Update on April 26, 2022 from Taras Dyatlik
Supported in part by SL’s Ukrainian Relief Fund, 300 Ukrainian volunteers work in 10 centers. They are mostly seminary leaders, faculty, students, and graduates (church ministers). Most of them serve full-time.
Their valiant work so far:
- 9,500 people evacuated from immediate conflict zones
- 1,420 internally displaced people hosted on seminary campuses (mostly women, children, and the elderly); they have no homes to which to return
- 16,219 refugees moved through seminary campuses since February 24; seminaries have given them meals, rest, pastoral care, and, where appropriate, copies of the New Testament
- Over 560 tons of food distributed among 63,200 people; this is not a mass distribution but happens person-to-person, house-to-house, apartment-to-apartment, as volunteers have short conversations with each individual, identifying other, more specific needs and sharing the Gospel as appropriate
Thanks to this network’s efforts, on each day of the war’s first 50 days:
- 190 people were evacuated from conflict zones
- 305 refugees and internally displaced people transitioned through seminaries
- 1,200 needy people near the front lines and in formerly occupied territories received food
April 21, 2022
Dear Supporters of the ScholarLeaders Ukrainian Relief Fund,
In the eight weeks since Russia invaded Ukraine, we have watched with horror as the news of suffering and devastation has come to us from friends across the country. In the face of such evil, we have been humbled by seminary leaders’ and pastors’ self-sacrificial, heroic acts of ministry.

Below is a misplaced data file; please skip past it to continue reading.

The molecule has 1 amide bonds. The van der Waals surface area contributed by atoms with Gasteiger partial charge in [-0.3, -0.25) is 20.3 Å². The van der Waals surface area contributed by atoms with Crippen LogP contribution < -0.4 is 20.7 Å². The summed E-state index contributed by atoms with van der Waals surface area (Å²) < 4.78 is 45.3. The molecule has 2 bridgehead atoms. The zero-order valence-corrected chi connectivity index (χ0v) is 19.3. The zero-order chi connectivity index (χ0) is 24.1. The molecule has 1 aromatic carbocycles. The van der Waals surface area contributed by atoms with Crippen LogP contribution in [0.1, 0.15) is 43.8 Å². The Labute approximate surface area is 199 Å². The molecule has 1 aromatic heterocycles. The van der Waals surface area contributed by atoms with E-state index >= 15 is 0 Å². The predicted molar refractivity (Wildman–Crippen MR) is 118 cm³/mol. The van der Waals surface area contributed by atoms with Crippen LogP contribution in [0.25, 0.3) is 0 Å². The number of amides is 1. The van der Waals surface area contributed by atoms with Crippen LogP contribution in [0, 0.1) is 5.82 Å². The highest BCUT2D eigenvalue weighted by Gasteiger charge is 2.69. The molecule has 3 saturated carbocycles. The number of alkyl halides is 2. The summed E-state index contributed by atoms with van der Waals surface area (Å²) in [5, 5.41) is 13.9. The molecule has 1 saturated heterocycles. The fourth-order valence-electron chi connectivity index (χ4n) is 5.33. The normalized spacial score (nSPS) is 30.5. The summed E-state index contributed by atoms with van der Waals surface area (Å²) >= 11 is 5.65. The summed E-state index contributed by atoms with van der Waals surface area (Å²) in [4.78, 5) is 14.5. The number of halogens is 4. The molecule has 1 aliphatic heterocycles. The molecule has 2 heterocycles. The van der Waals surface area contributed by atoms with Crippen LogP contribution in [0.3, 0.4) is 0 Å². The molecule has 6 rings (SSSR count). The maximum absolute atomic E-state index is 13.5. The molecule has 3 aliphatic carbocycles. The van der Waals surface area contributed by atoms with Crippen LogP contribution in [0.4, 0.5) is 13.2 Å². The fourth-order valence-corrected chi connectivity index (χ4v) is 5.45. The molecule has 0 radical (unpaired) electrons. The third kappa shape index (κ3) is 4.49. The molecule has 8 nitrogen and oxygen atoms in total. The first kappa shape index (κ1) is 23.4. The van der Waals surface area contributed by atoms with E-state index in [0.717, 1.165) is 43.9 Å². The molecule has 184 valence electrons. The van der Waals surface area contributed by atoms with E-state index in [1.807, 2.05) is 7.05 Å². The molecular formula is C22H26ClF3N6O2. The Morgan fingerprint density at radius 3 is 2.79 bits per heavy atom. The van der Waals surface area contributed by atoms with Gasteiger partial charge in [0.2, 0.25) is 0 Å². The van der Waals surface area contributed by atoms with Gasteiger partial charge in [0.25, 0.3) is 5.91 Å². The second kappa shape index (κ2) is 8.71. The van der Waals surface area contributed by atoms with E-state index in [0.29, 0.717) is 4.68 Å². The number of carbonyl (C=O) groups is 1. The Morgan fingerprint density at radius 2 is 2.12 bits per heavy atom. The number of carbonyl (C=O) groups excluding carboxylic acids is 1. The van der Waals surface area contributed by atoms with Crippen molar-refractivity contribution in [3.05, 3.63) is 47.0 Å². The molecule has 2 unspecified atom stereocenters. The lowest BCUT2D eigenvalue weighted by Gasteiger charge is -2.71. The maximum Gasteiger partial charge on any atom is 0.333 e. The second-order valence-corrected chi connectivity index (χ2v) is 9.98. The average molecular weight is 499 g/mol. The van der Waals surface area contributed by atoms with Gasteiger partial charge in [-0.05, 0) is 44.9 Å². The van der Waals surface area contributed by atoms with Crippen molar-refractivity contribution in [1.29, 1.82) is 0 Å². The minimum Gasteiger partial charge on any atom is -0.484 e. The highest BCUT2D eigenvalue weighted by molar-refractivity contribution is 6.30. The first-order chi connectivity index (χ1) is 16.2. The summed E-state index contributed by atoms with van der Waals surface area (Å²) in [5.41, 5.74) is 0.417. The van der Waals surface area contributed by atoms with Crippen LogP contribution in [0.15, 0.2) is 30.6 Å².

With our colleague in Ukraine – Taras Dyatlik, who helps lead our Vital SustainAbility Initiative (VSI) and works with United World Mission – we have outlined a three-phase response to the war: 1) relief for those impacted by the war; 2) stabilization of current students and schools; 3) re-imagining and rebuilding theological education in post-war Ukraine.
Thank you for your gifts to this effort. Over 115 donors have blessed us by contributing a total of $750,000 to relief work, including two recent significant gifts. We will have paid out one quarter of the fund by the end of this week (4/22).
Collaborating with seminary leaders, Taras and his team have organized seven relief hubs, each led by a seminary president and faculty, pastors, students, and other volunteers. We at ScholarLeaders are focusing our giving on four of those hubs, supporting the schools we know firsthand. These leaders and their team members are our friends. Each day, they serve hundreds of victims and refugees. They have also handed out hundreds of Bibles: many people are asking for a copy of the Scriptures, wanting God’s Word even more than the food and clothing offered to them in their need. Read on for snapshots of how each of these four hubs – that you have helped support – is acting as light in this very dark moment of Ukraine’s history.